» » » How many hours for a bellydance gig?

How many hours for a bellydance gig?

posted in: business, ethics | 0

In a previous post, we looked at The True Cost of a Performance. In this installment, we look at the incomparable Delilah Flynn’s question of:

Q. “How many hours does it take you to do a belly dance gig?”

Delilah’s Answer:

8PM show. 

I have to eat my last meal by 3:00 PM or I feel sluggish and bloated. So I have to plan my day accordingly. Open suitcase and gather costume pieces. Iron veil if necessary. Make sure I have costume, make up, zills, evening dress, shoes and stockings in the early day so incase I have to run an errand I have time. This takes about 30 minutes somewhere in my day. 

Getting Ready for a Bellydance GigI shower at 5:30 and begin putting on makeup and doing hair at 6:00-6:45 and get dressed and load the car with costumes, sound system, props. 

Arrive at the gig to get acclimated at least 30-40 minutes in advance so I leave the house at 7:00 if local. The show is at 8:00 give or take a few . Usually shows go on a little late if the audience is still arriving . 

By 9 :00 I should be finished and need 30 minutes to cool down before stepping out in the Seattle rain. How ever the audience usually wants to meet the dancers so going out and saying hello is a professional curtesy.  So I probably am in my car at 10:00 realistically.

I estimate it takes me 30 minutes pre-plan during the day then 5pm-10:15 pm is my time investment for 1 nightly gig. So around 5 1/2 hours including driving and parking. If I have to set up sound lights or rehearse and do a sound and light check, then it could be all day long! If the show has 2 sets or is a theater show it could be all night too!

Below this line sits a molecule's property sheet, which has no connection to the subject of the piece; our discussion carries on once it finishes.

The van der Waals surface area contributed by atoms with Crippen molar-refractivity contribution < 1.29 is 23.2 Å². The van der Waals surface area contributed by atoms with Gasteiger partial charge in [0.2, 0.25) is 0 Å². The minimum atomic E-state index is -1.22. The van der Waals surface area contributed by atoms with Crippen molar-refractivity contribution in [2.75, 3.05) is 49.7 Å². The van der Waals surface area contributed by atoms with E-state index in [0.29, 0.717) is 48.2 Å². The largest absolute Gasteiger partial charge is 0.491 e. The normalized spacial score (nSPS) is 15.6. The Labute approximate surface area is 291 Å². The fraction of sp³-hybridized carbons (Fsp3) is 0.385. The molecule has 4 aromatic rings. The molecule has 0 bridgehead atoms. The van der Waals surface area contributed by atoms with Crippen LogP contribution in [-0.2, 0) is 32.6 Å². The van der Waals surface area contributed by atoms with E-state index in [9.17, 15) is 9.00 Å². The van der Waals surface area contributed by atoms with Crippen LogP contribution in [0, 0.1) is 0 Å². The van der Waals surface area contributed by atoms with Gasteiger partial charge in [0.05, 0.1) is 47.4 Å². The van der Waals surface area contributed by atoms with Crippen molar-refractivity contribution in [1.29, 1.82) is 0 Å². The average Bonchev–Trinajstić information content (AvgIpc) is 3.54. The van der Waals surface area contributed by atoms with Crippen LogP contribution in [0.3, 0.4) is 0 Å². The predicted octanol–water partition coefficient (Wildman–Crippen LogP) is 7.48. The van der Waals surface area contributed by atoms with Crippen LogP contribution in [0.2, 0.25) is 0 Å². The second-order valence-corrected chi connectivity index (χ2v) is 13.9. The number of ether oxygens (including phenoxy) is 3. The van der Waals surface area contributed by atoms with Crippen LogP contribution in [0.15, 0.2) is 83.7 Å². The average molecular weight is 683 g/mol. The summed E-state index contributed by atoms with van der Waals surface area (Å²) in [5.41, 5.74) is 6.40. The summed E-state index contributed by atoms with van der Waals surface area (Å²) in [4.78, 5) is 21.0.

The time it took to procure costumes, music, equipment, design and print business cards is another time investment and is why we don’t work by the hour but by the gig. When dancers get $60-$100 for a gig it’s not star wages or anything near! 

So even the lowest dancer on the totem pole should get paid I think. If the club or gig is resistant then perhaps you are deluding yourself as to your worth as a performer. This is where the stuff gets so sticky. “But I want to dance!” Yup…I know. Find a hafla, festival or recital show. So if the club is at least paying 1 dancer is it different? Maybe. How much are they paying her I suppose would be the next consideration. How many tables are in the room. Has business increased because of the show? Is the club owner advertising the show or is he just figuring your friends will come in. Ugh! Are the other dancers announced as students with a professional representation of belly dance getting paid. Maybe thats fine. have you spent all this time getting ready for your gig and there is still no audience. If the club owner has no investment in the show he won’t advertise or get the word out (believe me restraunt owners are exhausted). He will rely on YOU. So then it’s even more of your time!

Shay
Follow Shay:

Shay Moore is the director and primary instructor at Deep Roots Dance in Seattle, WA. She loves writing, movies, costuming, knitting, cooking, and bellydance to the moon and back again; and loves her amazing husband and doggies even more than that.

Shay
Latest posts from

Leave a Reply